and was received by it, and that it was still owned by the county, and further that the bonds were afterwards sold by the railroad company for $50,000 and delivered to the purchasers with the coupons attached; that the plaintiff subsequently became the owner, holder, and bearer of them all, and that from the 15th day of October, 1864, inclusive, until the commencement of the suit, the county had neglected and refused to pay the coupons, though often requested to pay them.
To the cause of action thus set forth the defendant pleaded four pleas:
1st. That the plaintiff was not, at the time of filing his declaration, or at the time of entering the plea, the owner, holder, or bearer of the said alleged bonds and coupons or of any or either of them, as in the declaration mentioned.
2d. That at the time of filing the declaration and plea, the bonds and coupons were all the property of one Augustus Robins, a citizen of the State of Kentucky, and not then or now the property of any other person.
3d. That although the legislature, by one act, empowered the county to subscribe to the stock of the company, and to borrow money to pay the subscription, yet the authority was coupled with a proviso that the real estate holders residing in the county should so vote, by a majority, at such times as the county court might appoint, and that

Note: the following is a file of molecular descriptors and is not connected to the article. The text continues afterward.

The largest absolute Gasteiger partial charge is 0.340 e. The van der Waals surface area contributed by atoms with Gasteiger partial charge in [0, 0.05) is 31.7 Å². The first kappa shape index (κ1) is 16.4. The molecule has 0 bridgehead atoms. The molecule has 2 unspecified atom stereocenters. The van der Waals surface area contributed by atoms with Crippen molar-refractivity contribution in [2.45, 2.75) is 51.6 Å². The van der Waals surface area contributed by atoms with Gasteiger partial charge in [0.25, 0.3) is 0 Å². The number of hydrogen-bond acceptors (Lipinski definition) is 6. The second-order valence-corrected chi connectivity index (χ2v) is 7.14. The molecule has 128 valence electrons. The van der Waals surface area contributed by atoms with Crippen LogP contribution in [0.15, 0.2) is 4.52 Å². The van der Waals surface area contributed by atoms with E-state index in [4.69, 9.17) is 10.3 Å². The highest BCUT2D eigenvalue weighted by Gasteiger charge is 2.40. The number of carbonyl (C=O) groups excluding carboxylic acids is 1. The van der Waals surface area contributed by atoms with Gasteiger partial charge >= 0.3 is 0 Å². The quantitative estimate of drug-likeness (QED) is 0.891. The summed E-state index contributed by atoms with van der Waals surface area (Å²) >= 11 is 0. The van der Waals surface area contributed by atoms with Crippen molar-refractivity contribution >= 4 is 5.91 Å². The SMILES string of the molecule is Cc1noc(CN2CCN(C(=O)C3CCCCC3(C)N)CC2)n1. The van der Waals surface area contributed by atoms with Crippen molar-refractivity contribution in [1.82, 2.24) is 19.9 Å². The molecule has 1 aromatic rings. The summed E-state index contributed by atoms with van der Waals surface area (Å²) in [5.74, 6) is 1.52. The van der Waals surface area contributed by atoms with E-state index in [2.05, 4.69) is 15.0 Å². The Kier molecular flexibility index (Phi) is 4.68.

"the question of subscribing stock, or of borrowing money to pay the same, never was submitted to the real estate holders residing in the County of Pendleton, to be determined by vote of a majority of them, as authorized and required by the act, before any stock had been subscribed to or for said county, or any money borrowed to pay the same."
The plea then averred that subsequent acts of the legislature (enacted before the subscription was made) which authorized the levy of a tax for the purpose of paying the subscriptions to the stock of the said company, also provided that before a subscription should be made and a tax levied, the question of levying the tax should be submitted to the voters of the county, and if a majority of the votes cast should be in favor of the tax, it should be levied, and the subscription should be made; and
the plea denied that the question whether the tax or the subscription authorized by these acts, or whether any tax for payment of a subscription of stock in said company should be imposed in the county, had ever been submitted to, or voted upon, by the voters of Pendleton County in conformity with said acts. The plea further averred that no other acts of the legislature authorized the county, or anyone for it, to subscribe stock for it in said company, or to levy a tax for payment, or to borrow money, or to issue bonds and coupons for the payment of any subscriptions of stock therein.
4th. That the county did not sign, seal, or deliver the bonds and coupons to the railroad company or to any person or corporation as in the declaration alleged, nor authorize anyone to do so; "and so the defendant says that the alleged acts and coupons are not its acts and deeds."
To all these pleas there were general demurrers, and these demurrers being sustained and judgment given for the plaintiff, the county brought the case here.